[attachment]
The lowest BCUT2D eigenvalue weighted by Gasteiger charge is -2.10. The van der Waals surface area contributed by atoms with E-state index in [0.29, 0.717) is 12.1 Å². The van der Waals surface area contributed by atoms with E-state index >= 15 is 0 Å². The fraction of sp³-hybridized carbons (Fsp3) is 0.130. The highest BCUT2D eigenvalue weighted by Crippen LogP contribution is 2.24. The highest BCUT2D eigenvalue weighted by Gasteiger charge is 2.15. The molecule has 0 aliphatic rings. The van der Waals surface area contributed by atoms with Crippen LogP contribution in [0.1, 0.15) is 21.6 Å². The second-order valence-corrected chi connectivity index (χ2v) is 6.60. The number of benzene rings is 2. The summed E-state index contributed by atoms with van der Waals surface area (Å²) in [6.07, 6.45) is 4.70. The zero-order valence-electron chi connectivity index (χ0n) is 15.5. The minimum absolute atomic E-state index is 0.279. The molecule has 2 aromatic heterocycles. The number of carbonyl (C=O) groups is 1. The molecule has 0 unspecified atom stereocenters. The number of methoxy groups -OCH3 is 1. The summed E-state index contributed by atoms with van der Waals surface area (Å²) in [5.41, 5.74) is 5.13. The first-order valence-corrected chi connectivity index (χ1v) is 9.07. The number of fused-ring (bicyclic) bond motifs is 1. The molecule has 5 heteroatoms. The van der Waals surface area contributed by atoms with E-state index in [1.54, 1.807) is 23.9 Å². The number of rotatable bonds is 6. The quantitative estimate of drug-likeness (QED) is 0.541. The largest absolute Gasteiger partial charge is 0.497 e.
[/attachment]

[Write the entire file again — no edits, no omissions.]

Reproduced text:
The lowest BCUT2D eigenvalue weighted by Gasteiger charge is -2.10. The van der Waals surface area contributed by atoms with E-state index in [0.29, 0.717) is 12.1 Å². The van der Waals surface area contributed by atoms with E-state index >= 15 is 0 Å². The fraction of sp³-hybridized carbons (Fsp3) is 0.130. The highest BCUT2D eigenvalue weighted by Crippen LogP contribution is 2.24. The highest BCUT2D eigenvalue weighted by Gasteiger charge is 2.15. The molecule has 0 aliphatic rings. The van der Waals surface area contributed by atoms with Crippen LogP contribution in [0.1, 0.15) is 21.6 Å². The second-order valence-corrected chi connectivity index (χ2v) is 6.60. The number of benzene rings is 2. The summed E-state index contributed by atoms with van der Waals surface area (Å²) in [6.07, 6.45) is 4.70. The zero-order valence-electron chi connectivity index (χ0n) is 15.5. The minimum absolute atomic E-state index is 0.279. The molecule has 2 aromatic heterocycles. The number of carbonyl (C=O) groups is 1. The molecule has 0 unspecified atom stereocenters. The number of methoxy groups -OCH3 is 1. The summed E-state index contributed by atoms with van der Waals surface area (Å²) in [5.41, 5.74) is 5.13. The first-order valence-corrected chi connectivity index (χ1v) is 9.07. The number of fused-ring (bicyclic) bond motifs is 1. The molecule has 5 heteroatoms. The van der Waals surface area contributed by atoms with E-state index in [1.54, 1.807) is 23.9 Å². The number of rotatable bonds is 6. The quantitative estimate of drug-likeness (QED) is 0.541. The largest absolute Gasteiger partial charge is 0.497 e.